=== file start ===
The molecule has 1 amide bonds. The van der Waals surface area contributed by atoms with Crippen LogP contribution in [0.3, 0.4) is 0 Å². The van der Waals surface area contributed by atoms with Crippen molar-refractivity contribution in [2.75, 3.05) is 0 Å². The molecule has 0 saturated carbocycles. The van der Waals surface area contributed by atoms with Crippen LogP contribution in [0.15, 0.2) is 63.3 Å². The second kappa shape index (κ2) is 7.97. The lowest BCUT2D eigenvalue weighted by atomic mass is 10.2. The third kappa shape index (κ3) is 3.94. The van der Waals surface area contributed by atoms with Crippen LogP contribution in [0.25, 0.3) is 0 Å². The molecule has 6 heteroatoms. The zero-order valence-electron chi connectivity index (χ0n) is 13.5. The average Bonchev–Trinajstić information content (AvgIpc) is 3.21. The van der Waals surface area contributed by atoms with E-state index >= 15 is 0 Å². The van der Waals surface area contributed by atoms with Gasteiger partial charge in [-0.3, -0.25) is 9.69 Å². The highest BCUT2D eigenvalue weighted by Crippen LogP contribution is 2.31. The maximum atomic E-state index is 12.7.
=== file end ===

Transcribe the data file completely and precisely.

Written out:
The molecule has 1 amide bonds. The van der Waals surface area contributed by atoms with Crippen LogP contribution in [0.3, 0.4) is 0 Å². The van der Waals surface area contributed by atoms with Crippen molar-refractivity contribution in [2.75, 3.05) is 0 Å². The molecule has 0 saturated carbocycles. The van der Waals surface area contributed by atoms with Crippen LogP contribution in [0.15, 0.2) is 63.3 Å². The second kappa shape index (κ2) is 7.97. The lowest BCUT2D eigenvalue weighted by atomic mass is 10.2. The third kappa shape index (κ3) is 3.94. The van der Waals surface area contributed by atoms with Crippen LogP contribution in [0.25, 0.3) is 0 Å². The molecule has 6 heteroatoms. The zero-order valence-electron chi connectivity index (χ0n) is 13.5. The average Bonchev–Trinajstić information content (AvgIpc) is 3.21. The van der Waals surface area contributed by atoms with E-state index >= 15 is 0 Å². The van der Waals surface area contributed by atoms with Gasteiger partial charge in [-0.3, -0.25) is 9.69 Å². The highest BCUT2D eigenvalue weighted by Crippen LogP contribution is 2.31. The maximum atomic E-state index is 12.7.